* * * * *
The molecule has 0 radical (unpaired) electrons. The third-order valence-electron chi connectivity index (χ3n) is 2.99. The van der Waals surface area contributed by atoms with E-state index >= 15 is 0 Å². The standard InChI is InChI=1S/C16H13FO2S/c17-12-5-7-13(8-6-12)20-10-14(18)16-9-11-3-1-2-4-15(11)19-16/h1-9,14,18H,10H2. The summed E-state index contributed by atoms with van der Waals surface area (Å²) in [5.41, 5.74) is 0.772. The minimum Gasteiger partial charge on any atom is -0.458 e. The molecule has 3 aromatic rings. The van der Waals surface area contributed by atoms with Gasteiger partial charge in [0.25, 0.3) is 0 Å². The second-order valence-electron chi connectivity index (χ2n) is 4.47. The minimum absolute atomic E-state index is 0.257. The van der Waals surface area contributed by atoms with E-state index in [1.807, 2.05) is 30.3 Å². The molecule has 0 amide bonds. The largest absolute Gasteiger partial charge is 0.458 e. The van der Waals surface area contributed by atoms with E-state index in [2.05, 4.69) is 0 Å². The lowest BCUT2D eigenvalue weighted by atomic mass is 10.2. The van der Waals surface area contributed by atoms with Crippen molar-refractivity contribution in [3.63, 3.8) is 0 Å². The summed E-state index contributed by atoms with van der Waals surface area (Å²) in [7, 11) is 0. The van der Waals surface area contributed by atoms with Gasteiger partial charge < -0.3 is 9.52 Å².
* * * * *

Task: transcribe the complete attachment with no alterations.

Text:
The molecule has 0 radical (unpaired) electrons. The third-order valence-electron chi connectivity index (χ3n) is 2.99. The van der Waals surface area contributed by atoms with E-state index >= 15 is 0 Å². The standard InChI is InChI=1S/C16H13FO2S/c17-12-5-7-13(8-6-12)20-10-14(18)16-9-11-3-1-2-4-15(11)19-16/h1-9,14,18H,10H2. The summed E-state index contributed by atoms with van der Waals surface area (Å²) in [5.41, 5.74) is 0.772. The minimum Gasteiger partial charge on any atom is -0.458 e. The molecule has 3 aromatic rings. The van der Waals surface area contributed by atoms with Gasteiger partial charge in [0.25, 0.3) is 0 Å². The second-order valence-electron chi connectivity index (χ2n) is 4.47. The minimum absolute atomic E-state index is 0.257. The van der Waals surface area contributed by atoms with E-state index in [1.807, 2.05) is 30.3 Å². The molecule has 0 amide bonds. The largest absolute Gasteiger partial charge is 0.458 e. The van der Waals surface area contributed by atoms with E-state index in [2.05, 4.69) is 0 Å². The lowest BCUT2D eigenvalue weighted by atomic mass is 10.2. The van der Waals surface area contributed by atoms with Crippen molar-refractivity contribution in [3.63, 3.8) is 0 Å². The summed E-state index contributed by atoms with van der Waals surface area (Å²) in [7, 11) is 0. The van der Waals surface area contributed by atoms with Gasteiger partial charge < -0.3 is 9.52 Å².